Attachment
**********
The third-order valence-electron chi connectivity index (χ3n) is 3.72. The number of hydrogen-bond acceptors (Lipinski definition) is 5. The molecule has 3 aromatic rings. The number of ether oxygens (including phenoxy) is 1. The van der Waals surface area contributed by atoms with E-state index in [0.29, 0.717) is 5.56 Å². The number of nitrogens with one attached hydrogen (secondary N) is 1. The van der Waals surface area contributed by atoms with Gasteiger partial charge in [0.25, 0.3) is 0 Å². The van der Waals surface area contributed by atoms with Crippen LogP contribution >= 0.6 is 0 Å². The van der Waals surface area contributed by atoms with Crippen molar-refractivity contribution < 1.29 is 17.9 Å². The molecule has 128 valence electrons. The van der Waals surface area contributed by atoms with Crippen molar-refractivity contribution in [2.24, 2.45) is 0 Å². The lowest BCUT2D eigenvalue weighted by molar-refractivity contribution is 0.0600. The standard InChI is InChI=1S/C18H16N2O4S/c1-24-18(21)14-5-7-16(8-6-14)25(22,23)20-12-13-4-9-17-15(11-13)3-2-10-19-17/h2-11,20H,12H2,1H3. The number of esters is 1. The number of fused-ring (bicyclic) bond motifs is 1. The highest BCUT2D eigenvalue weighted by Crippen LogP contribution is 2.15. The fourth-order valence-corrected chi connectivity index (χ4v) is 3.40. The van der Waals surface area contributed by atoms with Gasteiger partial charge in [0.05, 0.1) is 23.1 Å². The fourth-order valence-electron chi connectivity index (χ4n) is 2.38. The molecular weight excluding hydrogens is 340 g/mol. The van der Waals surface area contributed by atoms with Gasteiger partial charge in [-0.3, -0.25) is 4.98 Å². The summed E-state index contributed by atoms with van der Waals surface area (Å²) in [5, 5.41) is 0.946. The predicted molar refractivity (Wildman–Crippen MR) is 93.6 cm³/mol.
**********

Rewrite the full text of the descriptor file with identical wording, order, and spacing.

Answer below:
The third-order valence-electron chi connectivity index (χ3n) is 3.72. The number of hydrogen-bond acceptors (Lipinski definition) is 5. The molecule has 3 aromatic rings. The number of ether oxygens (including phenoxy) is 1. The van der Waals surface area contributed by atoms with E-state index in [0.29, 0.717) is 5.56 Å². The number of nitrogens with one attached hydrogen (secondary N) is 1. The van der Waals surface area contributed by atoms with Gasteiger partial charge in [0.25, 0.3) is 0 Å². The van der Waals surface area contributed by atoms with Crippen LogP contribution >= 0.6 is 0 Å². The van der Waals surface area contributed by atoms with Crippen molar-refractivity contribution < 1.29 is 17.9 Å². The molecule has 128 valence electrons. The van der Waals surface area contributed by atoms with Crippen molar-refractivity contribution in [2.24, 2.45) is 0 Å². The lowest BCUT2D eigenvalue weighted by molar-refractivity contribution is 0.0600. The standard InChI is InChI=1S/C18H16N2O4S/c1-24-18(21)14-5-7-16(8-6-14)25(22,23)20-12-13-4-9-17-15(11-13)3-2-10-19-17/h2-11,20H,12H2,1H3. The number of esters is 1. The number of fused-ring (bicyclic) bond motifs is 1. The highest BCUT2D eigenvalue weighted by Crippen LogP contribution is 2.15. The fourth-order valence-corrected chi connectivity index (χ4v) is 3.40. The van der Waals surface area contributed by atoms with Gasteiger partial charge in [0.05, 0.1) is 23.1 Å². The fourth-order valence-electron chi connectivity index (χ4n) is 2.38. The molecular weight excluding hydrogens is 340 g/mol. The van der Waals surface area contributed by atoms with Gasteiger partial charge in [-0.3, -0.25) is 4.98 Å². The summed E-state index contributed by atoms with van der Waals surface area (Å²) in [5, 5.41) is 0.946. The predicted molar refractivity (Wildman–Crippen MR) is 93.6 cm³/mol.